November 14, 2022
Setting the stage: How students can improve literacy with acting and playwriting
Playwriting can be a fun and effective way to teach literacy to students. Not only are students able to utilize their own creativity, but they are challenged to use their comprehension skills to form characters, plots, and story arcs that make sense.
Playwriting activities can motivate students through creative expression and autonomy
What is playwriting? Playwriting is defined as the art and technique of writing plays.
One of my earliest memories of learning about playwriting was in middle school. My class was group-reading Julius Caesar and I remember never having been exposed to so many different characters at once. As students took turns reading out individual lines from characters in the reading, we grasped a better understanding of character development. The collaborative nature of us reading a play also made us more interested. Which in turn improved our comprehension.
My first experience with playwriting was in an English class back in middle school. My soft-spoken teacher, Ms. Brown, had been struggling to create more involvement and enthusiasm in the class. Our 45-minute daily reading sessions were helpful in a conventional sense, though many students (including myself) often used the time to nap and snack (yes, food was allowed in class) until class was finally over. There was no involvement and Ms. Brown nearly reached her wit’s end, until one student suggested that we do a class play. It seemed to be the perfect solution to our classroom’s general lack of enthusiasm. Though, Ms. Brown took the suggestion a step further. She loved the idea of us writing a play and acting it out. However, only under the condition that we write out our own short plays and we would be actors for other students’ plays. It ended up becoming a major final project for us at the end of the year and we all did really well.
The whole experience was hysterical, actually. It was fun seeing all the silly ideas that my classmates came up with such as dealing with the tribulations of being a huge popstar or creating an alternate dimension where the students were in charge of the teachers! It was fun seeing how creating a random story made them more excited to become better readers and writers.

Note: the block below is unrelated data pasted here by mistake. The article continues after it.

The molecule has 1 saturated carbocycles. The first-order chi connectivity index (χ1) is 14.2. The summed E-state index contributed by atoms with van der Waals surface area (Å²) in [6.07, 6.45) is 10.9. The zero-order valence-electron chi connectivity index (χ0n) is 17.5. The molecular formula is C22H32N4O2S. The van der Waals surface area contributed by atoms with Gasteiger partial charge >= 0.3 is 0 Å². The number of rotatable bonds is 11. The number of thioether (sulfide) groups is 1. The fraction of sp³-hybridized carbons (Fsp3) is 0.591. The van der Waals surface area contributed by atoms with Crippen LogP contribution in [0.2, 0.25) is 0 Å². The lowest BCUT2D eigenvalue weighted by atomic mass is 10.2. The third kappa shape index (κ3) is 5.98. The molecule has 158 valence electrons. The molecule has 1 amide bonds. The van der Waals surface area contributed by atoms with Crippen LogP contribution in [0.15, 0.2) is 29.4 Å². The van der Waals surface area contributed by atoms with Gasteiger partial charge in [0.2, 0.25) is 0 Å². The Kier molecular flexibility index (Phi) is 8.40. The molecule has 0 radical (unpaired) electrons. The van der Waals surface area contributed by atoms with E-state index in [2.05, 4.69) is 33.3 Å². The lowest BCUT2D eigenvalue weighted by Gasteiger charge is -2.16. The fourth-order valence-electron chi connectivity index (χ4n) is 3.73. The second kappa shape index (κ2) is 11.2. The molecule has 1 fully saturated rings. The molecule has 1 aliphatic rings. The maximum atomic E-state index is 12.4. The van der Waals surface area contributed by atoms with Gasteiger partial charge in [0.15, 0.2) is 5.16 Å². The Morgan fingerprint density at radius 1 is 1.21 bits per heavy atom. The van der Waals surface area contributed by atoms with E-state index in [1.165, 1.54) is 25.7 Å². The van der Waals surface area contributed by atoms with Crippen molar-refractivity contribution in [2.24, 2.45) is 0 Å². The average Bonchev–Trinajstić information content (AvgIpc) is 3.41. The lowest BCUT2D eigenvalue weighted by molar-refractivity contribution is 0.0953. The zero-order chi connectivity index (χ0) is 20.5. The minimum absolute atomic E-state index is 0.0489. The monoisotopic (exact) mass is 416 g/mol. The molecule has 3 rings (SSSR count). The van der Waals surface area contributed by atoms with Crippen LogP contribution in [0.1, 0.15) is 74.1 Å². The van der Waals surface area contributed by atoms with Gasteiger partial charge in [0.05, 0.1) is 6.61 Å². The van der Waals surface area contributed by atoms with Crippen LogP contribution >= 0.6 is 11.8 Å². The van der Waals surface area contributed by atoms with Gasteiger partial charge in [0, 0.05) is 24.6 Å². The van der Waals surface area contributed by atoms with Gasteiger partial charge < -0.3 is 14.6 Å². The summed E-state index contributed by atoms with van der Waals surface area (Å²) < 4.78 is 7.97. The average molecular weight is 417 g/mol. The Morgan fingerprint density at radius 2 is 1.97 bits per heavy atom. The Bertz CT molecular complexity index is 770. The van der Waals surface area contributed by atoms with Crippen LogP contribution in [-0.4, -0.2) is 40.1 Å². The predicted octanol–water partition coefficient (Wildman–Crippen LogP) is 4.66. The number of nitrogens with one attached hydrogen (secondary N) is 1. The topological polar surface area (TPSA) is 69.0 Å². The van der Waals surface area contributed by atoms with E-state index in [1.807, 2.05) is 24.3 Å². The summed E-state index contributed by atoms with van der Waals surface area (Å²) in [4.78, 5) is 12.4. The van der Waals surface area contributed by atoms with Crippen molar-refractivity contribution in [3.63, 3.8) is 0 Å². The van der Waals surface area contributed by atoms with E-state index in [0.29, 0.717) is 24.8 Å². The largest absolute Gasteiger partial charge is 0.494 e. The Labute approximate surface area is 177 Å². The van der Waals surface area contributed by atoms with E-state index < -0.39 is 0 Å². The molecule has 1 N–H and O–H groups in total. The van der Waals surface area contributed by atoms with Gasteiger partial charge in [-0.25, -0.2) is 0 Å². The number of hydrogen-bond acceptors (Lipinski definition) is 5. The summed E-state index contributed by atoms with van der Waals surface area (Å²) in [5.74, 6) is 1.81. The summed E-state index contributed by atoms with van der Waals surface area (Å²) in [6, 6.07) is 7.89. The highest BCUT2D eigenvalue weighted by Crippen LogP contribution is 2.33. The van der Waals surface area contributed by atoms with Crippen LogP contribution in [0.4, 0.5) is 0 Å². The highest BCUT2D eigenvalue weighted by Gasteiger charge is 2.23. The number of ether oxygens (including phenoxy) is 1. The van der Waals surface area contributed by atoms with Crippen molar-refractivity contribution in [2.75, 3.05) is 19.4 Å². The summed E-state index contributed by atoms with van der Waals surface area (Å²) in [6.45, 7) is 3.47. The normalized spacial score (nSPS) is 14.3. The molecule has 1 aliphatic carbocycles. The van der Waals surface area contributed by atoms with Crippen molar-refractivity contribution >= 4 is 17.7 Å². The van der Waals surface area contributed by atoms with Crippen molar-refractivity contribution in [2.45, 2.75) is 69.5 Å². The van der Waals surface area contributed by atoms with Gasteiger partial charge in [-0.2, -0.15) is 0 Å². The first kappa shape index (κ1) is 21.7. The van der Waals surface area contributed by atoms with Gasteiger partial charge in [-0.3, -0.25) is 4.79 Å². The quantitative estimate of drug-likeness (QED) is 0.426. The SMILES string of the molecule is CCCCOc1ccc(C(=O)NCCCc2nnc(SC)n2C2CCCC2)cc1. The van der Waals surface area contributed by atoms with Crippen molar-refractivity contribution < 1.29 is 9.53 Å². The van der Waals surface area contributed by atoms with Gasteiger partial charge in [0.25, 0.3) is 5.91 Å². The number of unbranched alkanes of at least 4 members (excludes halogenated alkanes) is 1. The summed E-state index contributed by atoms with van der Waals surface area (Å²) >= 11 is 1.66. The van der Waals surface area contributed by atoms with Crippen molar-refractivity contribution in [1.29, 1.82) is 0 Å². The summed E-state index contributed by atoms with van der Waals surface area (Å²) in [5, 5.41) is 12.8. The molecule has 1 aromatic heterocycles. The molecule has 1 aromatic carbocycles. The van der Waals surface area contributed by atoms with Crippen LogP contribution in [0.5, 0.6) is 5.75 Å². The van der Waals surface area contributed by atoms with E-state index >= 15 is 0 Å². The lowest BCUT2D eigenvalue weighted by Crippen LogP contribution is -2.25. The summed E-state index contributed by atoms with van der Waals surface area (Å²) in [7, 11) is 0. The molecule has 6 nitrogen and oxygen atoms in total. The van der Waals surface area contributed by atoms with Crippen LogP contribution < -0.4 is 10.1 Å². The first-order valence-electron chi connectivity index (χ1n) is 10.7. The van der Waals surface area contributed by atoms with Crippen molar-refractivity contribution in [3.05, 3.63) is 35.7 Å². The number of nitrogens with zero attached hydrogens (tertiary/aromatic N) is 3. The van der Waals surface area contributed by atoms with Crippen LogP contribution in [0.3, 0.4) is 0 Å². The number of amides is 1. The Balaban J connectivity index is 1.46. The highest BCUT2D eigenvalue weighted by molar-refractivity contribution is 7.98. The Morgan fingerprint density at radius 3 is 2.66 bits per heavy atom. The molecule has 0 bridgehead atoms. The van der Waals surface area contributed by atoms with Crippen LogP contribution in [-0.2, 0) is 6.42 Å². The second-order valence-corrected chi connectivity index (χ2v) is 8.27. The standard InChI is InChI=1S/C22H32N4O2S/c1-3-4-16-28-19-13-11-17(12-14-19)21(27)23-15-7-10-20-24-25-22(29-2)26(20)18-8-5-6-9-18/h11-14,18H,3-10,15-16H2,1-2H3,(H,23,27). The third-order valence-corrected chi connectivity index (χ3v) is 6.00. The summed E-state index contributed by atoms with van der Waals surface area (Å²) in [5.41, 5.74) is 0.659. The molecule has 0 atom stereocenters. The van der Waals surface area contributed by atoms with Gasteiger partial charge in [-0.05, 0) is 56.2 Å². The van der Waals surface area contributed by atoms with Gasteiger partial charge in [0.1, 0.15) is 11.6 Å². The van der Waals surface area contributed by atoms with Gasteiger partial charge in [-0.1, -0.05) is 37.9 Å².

I wrote my play about vampires and called it The Virginia Beach Vampire. Twilight was really popular at the time and I did an adaptation of that. My story featured an awkward preteen vampire named Marcus who had recently moved to my hometown and was struggling with acclimating to life in sunny, suburban Virginia Beach. At the Mcdonald’s drive-thru, he asked if they put garlic in their Big Macs. Or when he tried to change his ringtone to Katy Perry’s Teenage Dream. Or even when he asked his classmates what “emo” meant when they complimented his cape and black nail polish.
Seeing the class roar in laughter at the lines and acting from my written play was motivating to see. I was able to express a special part of my personality through this mode of creative writing in a way that I had never done before. It was also amazing how my classmates and I were able to bond through art, humor, and active participation.
How to structure playwriting activities for literacy skill-building
In Bruce Robbins’ article Playwriting: Not Just For Dramatists, he states that “playwriting gives students focused experience with dialogue, which is useful in many kinds of writing, and provides an avenue for process-based writing instruction. The assignment of writing plays allows students to try out various personae without risking direct self-identification.” This was certainly my experience. Writing out fictional characters allowed me to share aspects of my identity and personality in ways that I would have otherwise never had the courage to do.
Drama Notebook and Shakespeare’s Globe are awesome resources for teaching students how to dive into the literary learning strategy of playwriting. Some of the universal tips listed in resources such as these include:
- creating an ensemble of diverse characters
- describing objects with the five senses
- and structuring dialogues to feature a cohesive theme and style.
Playwriting is an innovative method for children to learn how to read because it is multidimensional. No play can be written without character arcs, dialogues, critical thinking, and comprehension. According to Norman Delue in Stage Write: A Playwriting Curriculum for Students and Teachers, an effective playwriting curriculum is a “guide [that] features a series of engaging activities where students will learn how to write dialogue, set scenes, and communicate emotions through expressive language…” These strategies ultimately help make the reading material more accessible to students and easier to comprehend.
Delue states that the curriculum process should be divided into five parts; (1) “an explanation of the techniques or skills developed in the lesson, including short sample scripts; (2) prewriting activities that help students become familiar with the topic; (3) Stage Write activities with step-by-step instructions for writing scripts using new skills; (4) helpful hints that provide further guidelines for the activities; and (5) extensions that can be used during writer’s workshops or as homework or learning center assignments.”
Overall, I’m excited to see more students in the future improving their comprehension by writing plays and acting them out. Giving children the opportunity to craft their own stories with creativity and fun will set them up for a joy of literacy. Playwriting entails a free-flowing, creative, and educational environment. It makes learning easy and fun. Just as my vampire found his full self at the end of my play, I hope that playwriting will give students the courage to fully show up as themselves as they develop a love of reading/writing in the process.